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ARS Home » Midwest Area » St. Paul, Minnesota » Soil and Water Management Research » Research » Publications at this Location » Publication #70455


item Baker, John
item Flerchinger, Gerald

Submitted to: Book Chapter
Publication Type: Book / Chapter
Publication Acceptance Date: 3/31/1996
Publication Date: N/A
Citation: N/A

Interpretive Summary: Accurate prediction of snowmelt is critical to the forecasting of floods, and it is also needed for predicting the movement of contaminants on and within the soil. The Simultaneous Heat and Water (SHAW) model simulates heat, water, and solute flow in a soil/snow/atmosphere system, but some of its components have not been tested, primarily due to the difficulty in making the necessary measurements. We tested the performance of the model in simulating sensible heat flux, which is a critical process during snowmelt, in a farm field at Rosemount, MN. We measured the parameters necessary to operate the model, and we also measured sensible heat flux by eddy correlation for a 31 day period beginning on February 14, 1994. The model agreed reasonably well with measurements, with some discrepancies. During periods of strong stability, when the sensible heat flux was toward the snow surface, the model tended to overestimate the heat flux. Since predictions of surface temperature were reasonably accurate, the model was under estimation of aerodynamic resistance during these periods. After the snow was gone, but the soil below was still frozen, the model tended to overestimate midday sensible heat fluxes away from the surface. In this case the aerodynamic resistance measurements appeared to be accurate, and the errors in heat flux were due primarily to errors in estimation of surface temperature. These results will be used to further improve model performance.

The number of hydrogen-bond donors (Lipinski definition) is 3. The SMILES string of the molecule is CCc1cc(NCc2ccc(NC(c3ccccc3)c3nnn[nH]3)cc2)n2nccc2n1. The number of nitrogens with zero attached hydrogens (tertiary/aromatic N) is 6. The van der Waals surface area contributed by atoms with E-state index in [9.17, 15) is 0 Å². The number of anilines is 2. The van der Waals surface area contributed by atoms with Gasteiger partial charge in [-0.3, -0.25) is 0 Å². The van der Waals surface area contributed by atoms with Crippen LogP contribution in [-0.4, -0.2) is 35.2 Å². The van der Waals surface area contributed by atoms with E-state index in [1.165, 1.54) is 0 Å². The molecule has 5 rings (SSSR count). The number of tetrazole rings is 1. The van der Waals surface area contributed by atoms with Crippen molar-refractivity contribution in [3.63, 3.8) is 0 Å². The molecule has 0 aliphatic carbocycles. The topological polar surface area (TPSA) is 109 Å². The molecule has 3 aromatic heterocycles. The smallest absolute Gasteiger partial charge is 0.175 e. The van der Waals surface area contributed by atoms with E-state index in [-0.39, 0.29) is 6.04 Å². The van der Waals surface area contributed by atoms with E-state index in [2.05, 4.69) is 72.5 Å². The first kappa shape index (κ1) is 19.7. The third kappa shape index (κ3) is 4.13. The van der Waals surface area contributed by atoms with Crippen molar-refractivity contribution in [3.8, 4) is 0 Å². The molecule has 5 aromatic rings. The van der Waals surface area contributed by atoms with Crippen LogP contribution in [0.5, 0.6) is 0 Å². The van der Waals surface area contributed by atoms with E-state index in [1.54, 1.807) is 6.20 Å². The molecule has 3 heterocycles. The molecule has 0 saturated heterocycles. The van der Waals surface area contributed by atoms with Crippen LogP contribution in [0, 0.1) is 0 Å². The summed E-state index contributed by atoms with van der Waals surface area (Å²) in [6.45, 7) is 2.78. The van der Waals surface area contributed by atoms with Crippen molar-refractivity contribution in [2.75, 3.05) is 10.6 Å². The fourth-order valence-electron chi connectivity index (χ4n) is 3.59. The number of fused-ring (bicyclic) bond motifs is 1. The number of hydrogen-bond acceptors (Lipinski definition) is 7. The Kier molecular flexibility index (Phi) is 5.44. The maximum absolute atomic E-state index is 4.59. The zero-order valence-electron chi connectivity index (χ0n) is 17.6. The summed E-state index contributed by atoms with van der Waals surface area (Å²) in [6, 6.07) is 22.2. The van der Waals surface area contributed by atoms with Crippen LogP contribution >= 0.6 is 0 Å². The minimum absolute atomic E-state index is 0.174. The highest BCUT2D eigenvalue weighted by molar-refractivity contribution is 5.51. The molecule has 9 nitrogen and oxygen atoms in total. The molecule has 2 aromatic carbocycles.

Technical Abstract: Prediction of spring floods and solute transport requires prediction of snowmelt in areas where snow occurs.We tested the Simultaneous Heat and Water (SHAW) model, which simulates spring thaw within the broader context of a soil/plant/residue/atmosphere system. The model has been in use for several years, and portions of it have been tested, but there has not been an examination of the surface/atmosphere heat exchange component, a key factor during snowmelt. We tested it by comparing its predictions against 31 days of direct measurements of sensible heat flux made by eddy covariance during the snowmelt period in 1994 in Rosemount, MN. The model assumes that sensible heat transfer is proportional to the difference between surface and air temperature and inversely proportional to aerodynamic resistance, which is a function of windspeed and surface roughness. Air temperature is an input to the model, while surface temperature is an output, iteratively determined at each timestep by balancing all energy exchange at the soil surface. The model agreed reasonably well with the measurements, though there were times when they diverged. The model tended to underestimate aerodynamic resistance during periods of strong stability, overpredicting sensible heat flux toward the snowpack when it was melting. After the snow was gone, the model predicted aerodynamic resistance well, but tended to overestimate midday soil surface temperatures, causing overestimation of sensible heat flux away from the surface.